Interviewing prospective students interested in pursuing a pharmacy degree is something I have done for a long time. When asked why they want to be a pharmacist, a frequent answer over the years has been “I love science, but I don’t want to be in a lab. I also want to help people. Pharmacy gives me that opportunity to combine these 2 interests.” More recently added to this reason is that “pharmacy offers so many different types of jobs/careers. Since I am not sure exactly where I want to work, pharmacy gives me a lot of career options.” These reasons are still true.
As you face the end of your training and the beginning of your career, the decisions you will be making in the near future will have long-term consequences. Should I do a residency? What’s the best first job for me as I become a practicing pharmacist? What state offers the best environment to practice pharmacy?
These are not easy questions to answer and decisions to make, but one piece of wisdom I’ve learned in my 50 years of being a pharmacist is that very few decisions we make in life are irreversible. They may slow down our progress, but they can be corrected. Our career can get back on track, and we can still make a contribution—and a difference. So, don’t be afraid to make these decisions and go where your path leads you. I have also learned, however, that trying to make the best decision is well worth the effort. Asking people you trust what they think you should do is very helpful, especially if that person is someone who knows you well. Often such a person can see a better career fit for us than we may see for ourselves.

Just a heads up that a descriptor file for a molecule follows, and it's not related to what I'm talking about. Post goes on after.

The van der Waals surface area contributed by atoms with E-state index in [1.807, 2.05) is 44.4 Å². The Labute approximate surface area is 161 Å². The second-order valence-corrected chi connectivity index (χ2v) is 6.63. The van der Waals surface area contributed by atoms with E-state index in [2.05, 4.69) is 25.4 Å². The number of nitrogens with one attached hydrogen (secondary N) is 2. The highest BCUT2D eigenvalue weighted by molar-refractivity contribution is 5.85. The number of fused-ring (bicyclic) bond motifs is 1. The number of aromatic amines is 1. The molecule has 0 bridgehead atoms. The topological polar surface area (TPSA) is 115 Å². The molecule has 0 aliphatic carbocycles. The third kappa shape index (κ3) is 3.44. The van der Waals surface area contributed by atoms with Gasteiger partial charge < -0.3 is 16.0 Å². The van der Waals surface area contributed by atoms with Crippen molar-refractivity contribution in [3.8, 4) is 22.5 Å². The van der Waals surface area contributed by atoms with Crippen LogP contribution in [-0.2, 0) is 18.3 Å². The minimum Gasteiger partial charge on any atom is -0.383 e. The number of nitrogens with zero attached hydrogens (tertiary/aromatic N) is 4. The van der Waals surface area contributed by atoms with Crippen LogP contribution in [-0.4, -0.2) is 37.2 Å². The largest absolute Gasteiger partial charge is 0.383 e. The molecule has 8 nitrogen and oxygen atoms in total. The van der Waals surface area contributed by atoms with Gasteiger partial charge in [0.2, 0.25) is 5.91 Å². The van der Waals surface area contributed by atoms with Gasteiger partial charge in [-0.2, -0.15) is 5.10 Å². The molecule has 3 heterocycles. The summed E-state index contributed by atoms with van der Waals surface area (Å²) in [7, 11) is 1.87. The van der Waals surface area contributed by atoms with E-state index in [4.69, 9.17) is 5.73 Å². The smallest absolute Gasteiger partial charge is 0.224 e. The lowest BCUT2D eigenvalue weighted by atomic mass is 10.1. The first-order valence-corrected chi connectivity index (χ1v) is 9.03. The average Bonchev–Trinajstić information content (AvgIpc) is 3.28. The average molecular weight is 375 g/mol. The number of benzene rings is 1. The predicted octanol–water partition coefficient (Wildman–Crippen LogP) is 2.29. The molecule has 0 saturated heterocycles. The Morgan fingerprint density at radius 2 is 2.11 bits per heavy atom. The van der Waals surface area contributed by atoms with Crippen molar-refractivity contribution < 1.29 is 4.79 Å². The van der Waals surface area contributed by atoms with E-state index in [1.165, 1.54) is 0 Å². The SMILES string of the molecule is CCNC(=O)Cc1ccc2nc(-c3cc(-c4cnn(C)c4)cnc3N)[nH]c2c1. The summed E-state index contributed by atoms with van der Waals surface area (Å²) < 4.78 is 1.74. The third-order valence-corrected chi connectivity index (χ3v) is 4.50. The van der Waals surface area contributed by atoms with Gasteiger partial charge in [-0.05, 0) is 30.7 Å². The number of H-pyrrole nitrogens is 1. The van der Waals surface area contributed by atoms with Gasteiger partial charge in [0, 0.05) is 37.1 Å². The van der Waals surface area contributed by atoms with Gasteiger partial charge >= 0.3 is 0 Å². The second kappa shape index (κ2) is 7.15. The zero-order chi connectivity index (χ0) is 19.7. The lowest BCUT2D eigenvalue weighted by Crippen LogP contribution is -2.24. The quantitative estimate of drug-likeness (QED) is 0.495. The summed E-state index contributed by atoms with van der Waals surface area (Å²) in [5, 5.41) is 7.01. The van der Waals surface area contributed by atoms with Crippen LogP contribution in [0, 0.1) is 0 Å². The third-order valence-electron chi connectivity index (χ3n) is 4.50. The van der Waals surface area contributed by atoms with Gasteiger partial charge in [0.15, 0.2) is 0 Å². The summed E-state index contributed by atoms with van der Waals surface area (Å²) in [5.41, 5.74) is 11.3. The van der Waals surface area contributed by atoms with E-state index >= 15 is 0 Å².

As you enter the noble profession of pharmacy, my wish for you is that your career turns out to be more than what you left behind—my hope is that it turns out even better than the memories. And as you help advance our profession, as every student wave does, may you get out of pharmacy even more than you put into it. Don’t just take a job, start a career!
In Seniors: Consider CMV Serostatus
When Recommending Flu Vaccine
Older people who have cytomegalovirus seem to have less robust responses to the trivalent influenza vaccine than those who do not have CMV.
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